BERLIN - It may be a new season, but it didn’t take the Berlin football team long to revert back to some of its old habits on Saturday.
It wasn’t missed assignments, missed tackles or anything like that. Instead, it was penalties, which proved to be an issue for the Redcoats in 2017. It was an area of concern for Berlin head coach Joe Aresimowicz coming into the game against Bulkeley/HMTC/Weaver.
He wasn’t wrong. By the time his team left the field, it had racked up 13 penalties for 120 yards in the 41-0 win.
“It’s easy to read the papers and think how good we are,” Aresimowicz said. “It’s a total different thing to come out and execute. We executed well enough [Saturday].”
Well enough, however, wasn’t exactly the goal the Redcoats had set before the season began. This team has high expectations and made clear it wanted to not only make it to the playoffs but finish it and take home the ring, after reaching the postseason the previous two seasons and falling short.
In other words, Berlin needs to clean things up moving forward.
The team was lucky Saturday’s the game was essentially a shoo-in win. In just its second season in Class M after getting bumped for LL, Bulkeley/HMTC/Weaver is still in the midst of trying to build a program under the direction of Teriko Roberts, a former Southern Connecticut State University defensive coordinator.
But what will happen when Berlin is matched up against a team that is more difficult, for example, Bloomfield? If Saturday was an early indication, then not good.
“Honestly, I think we play up to our competition a lot,” Redcoats quarterback Kevin Dunn said. “If this was Bloomfield we would play sound football. I’m not saying [Bulkeley] is a bad team, but the Warhawks are definitely a powerhouse team we have to watch out for, but we would play up to their competition.”
The Warhawks will be Berlin’s biggest test of the season and although the two teams won’t face off until Week 8, Bloomfield still poses a huge threat in the Class M rankings from now unit then.
The Warhawks also had a shutout victory to open up its season and dominated on the field, putting up 53 points over Plainville. But the Redcoats believe if they played Bloomfield instead of the Bulldogs, then there wouldn’t be as many mistakes.
That, however, can be a dangerous line of thinking for a team trying to get past the quarterfinals of the playoffs.
“Coming out of the locker room against a team like Bloomfield, we’re not going to play flat like we did in the third quarter.” Berlin tailback Alex Halkias said. “Against Bloomfield, I don’t think that will be the case.”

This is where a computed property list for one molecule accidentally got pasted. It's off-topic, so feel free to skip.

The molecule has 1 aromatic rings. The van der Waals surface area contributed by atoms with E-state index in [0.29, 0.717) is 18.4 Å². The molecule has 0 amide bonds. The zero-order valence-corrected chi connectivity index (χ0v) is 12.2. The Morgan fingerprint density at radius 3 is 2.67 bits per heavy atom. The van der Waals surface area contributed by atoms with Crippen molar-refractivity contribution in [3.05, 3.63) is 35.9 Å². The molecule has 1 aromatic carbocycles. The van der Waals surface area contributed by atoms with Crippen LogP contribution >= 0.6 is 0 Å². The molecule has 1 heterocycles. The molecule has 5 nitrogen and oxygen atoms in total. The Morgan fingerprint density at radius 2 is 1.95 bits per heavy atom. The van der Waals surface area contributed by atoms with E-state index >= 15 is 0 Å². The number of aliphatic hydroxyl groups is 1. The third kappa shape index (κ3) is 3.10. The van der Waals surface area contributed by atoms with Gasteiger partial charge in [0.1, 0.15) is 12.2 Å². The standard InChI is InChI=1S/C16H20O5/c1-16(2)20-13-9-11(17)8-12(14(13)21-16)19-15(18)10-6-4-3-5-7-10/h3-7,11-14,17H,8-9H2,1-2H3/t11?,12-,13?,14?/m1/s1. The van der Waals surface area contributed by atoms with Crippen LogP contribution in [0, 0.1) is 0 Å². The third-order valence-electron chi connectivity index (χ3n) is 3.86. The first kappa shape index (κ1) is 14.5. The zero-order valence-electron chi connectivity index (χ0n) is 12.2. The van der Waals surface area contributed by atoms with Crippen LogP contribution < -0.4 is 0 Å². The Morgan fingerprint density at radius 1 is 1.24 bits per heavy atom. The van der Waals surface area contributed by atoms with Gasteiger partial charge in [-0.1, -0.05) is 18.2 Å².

The third quarter is where most of the penalties occured. The Redcoats put up no points, after finding the end zone on three different occasions in the first and twice more in the second.
“Overall, I’m disappointed that we had [mistakes], but thought we could [since] it’s the first game,” Aresimowicz said. “I watched a bunch of games the previous night and I saw a lot of mistakes. But it’s the first game.”
Despite the amount of penalties and lost yardage, there were some bright spots in the win, it’s hard not to after scoring 41 points. The Redcoats showed versatility on the field. Instead of running the ball, like we know they can do - Berlin ran for 193 yards in the game - they let the signal caller take charge and air it out for a bit.
After missing his first two passes, Dunn got the jitters out and ended up throwing a career high of 252 yards, 11 yards more than his previous career high of 241 last season in Week 4 against RHAM. He also threw the ball more times in a single game on Saturday than he has previously and connected on 17 of his 27 attempts while throwing three touchdowns.
The Redcoats proved they have the capability to put up points and play well when they want. The only things that could, and will, get in their way are the penalties.
“We’re a better team than that and that’s what I explained to them,” Aresimowicz said.
He, like the rest of us, will find out on Thursday for Berlin’s Week 2 matchup against East Catholic.
Shelby Iava can be reached at (860) 801-5096 or firstname.lastname@example.org